System In, Out, and Error


Programs often need additional information from users and this information is often entered in via the keyboard. This is so prevalent that most programming languages have a pre-established input channel, called standard-in. By default, when a user types a character on the keyboard, the character is written to standard-in. The program, when it is ready, can then read in the characters.

In Java, this channel is called It’s often helpful to use a helper class named Scanner when we know the types of data that will be entered into the keyboard. ┬áThe scanner class returns tokens that are separated by some delimiter. By default the delimiter is any whitespace (e.g. space, newline, tab).

Some of the methods provided by the Scanner class are next(), hasNextInt(), nextInt() and nextLine().

Here is an example of how Scanner can be used to read in two integers.

Scanner sc = new Scanner(;

int a = sc.nextInt();
int b = sc.nextInt();
int sum = a + b;

System.out.println("sum = " + sum);

When nextInt() is called, it waits until an integer is entered into the keyboard. Once the user types in a number and presses enter (whitespace), the program moves to the next call to nextInt().

If you want to read individual characters off the scanner’s stream you have to change the scanner’s delimiter to the empty string as shown below.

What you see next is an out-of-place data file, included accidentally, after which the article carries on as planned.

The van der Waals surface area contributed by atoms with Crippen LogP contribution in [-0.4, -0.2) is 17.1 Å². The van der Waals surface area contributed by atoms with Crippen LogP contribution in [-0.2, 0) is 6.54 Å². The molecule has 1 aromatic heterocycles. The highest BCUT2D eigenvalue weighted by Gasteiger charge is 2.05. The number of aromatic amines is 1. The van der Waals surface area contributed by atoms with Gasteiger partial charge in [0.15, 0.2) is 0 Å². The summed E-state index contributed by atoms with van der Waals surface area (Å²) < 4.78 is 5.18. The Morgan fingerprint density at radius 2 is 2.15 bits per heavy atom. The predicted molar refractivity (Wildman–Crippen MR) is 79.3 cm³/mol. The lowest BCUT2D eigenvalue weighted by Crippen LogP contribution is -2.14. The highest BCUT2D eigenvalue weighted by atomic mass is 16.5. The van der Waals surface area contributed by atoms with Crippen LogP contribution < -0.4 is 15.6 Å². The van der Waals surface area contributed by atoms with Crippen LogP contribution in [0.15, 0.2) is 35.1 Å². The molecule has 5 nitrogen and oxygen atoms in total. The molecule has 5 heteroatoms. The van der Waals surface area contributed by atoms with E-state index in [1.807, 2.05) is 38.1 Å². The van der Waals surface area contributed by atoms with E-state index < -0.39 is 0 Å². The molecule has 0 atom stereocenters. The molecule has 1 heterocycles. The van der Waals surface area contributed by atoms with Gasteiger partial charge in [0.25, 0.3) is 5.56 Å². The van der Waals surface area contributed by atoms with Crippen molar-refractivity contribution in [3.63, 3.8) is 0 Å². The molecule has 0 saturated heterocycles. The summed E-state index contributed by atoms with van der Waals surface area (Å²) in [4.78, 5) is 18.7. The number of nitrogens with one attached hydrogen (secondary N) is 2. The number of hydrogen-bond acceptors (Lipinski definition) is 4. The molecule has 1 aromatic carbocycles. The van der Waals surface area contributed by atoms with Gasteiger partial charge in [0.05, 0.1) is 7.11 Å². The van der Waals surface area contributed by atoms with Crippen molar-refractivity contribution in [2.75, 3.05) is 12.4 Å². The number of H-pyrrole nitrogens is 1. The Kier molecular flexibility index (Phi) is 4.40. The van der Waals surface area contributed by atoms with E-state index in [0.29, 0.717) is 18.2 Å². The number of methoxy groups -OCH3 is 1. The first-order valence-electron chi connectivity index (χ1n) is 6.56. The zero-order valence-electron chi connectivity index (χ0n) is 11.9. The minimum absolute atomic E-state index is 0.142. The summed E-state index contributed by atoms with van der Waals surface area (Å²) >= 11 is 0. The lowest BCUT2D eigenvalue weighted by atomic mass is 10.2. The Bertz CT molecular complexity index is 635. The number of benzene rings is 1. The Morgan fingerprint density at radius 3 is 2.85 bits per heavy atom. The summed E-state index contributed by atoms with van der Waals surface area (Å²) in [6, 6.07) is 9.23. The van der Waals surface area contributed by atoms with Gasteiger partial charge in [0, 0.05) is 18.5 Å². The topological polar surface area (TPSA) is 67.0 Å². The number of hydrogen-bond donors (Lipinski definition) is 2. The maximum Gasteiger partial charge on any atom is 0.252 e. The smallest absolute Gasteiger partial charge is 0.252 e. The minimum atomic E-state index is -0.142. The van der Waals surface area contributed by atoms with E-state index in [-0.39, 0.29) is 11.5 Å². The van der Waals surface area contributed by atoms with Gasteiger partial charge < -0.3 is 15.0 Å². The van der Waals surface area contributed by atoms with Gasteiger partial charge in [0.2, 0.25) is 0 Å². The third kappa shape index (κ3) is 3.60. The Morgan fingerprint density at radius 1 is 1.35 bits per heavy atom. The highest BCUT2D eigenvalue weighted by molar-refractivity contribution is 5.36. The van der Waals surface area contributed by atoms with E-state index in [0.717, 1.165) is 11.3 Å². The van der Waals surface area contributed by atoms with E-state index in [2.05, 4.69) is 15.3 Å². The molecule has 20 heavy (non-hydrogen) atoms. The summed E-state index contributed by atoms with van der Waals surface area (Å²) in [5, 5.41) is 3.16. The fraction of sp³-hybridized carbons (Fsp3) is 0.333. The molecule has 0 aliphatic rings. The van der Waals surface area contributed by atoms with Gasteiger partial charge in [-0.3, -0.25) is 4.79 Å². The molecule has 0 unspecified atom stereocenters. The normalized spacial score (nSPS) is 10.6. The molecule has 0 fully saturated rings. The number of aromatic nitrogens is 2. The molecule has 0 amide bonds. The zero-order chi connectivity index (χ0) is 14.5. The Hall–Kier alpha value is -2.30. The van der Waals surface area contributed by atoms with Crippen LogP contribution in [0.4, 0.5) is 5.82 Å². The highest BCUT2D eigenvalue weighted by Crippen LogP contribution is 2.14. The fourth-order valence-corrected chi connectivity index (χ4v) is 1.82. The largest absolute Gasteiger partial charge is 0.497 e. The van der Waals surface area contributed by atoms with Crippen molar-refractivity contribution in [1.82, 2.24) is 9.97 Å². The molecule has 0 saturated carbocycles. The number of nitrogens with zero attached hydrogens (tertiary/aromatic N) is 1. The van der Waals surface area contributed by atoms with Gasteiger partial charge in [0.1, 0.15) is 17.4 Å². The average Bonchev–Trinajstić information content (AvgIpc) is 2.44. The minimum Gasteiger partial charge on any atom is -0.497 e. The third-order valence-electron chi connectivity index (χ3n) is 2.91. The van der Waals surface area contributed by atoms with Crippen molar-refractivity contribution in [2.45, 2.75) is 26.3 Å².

We’ve already seen how we can write to the console using println().

System.out is a PrintStream object and has many other methods for us to play with.

As we know, println() prints the string passed into it followed by a newline character. If we want to print a single value without the newline character you can use the print() method.

Another method that is very useful is printf(String format, Object ... args). The first argument is a string that can contain placeholders, characters and escape sequences. The placeholders begin with % and are followed by characters which indicate what type of value will be later put in its place. The variable list of args are variable names whose values replace the placeholders when the string is printed.

Below are some examples.

String name = "Gigi";
int count = 3;
char grade = 'A';
System.out.printf("%s received (%d) %c's.\n", name, count, grade);

When run, the following would appear on the console.

Gigi received (3) A's.


When debugging your code you may want to print data to the screen, but don’t want that data to be sent to System.out. For example, debug messages that are sent to System.out will be marked as incorrect by Kattis.

In this case, you can print those debug messages to System.err in the same way that you would to System.out. They won’t be read by Kattis but will appear in the console.

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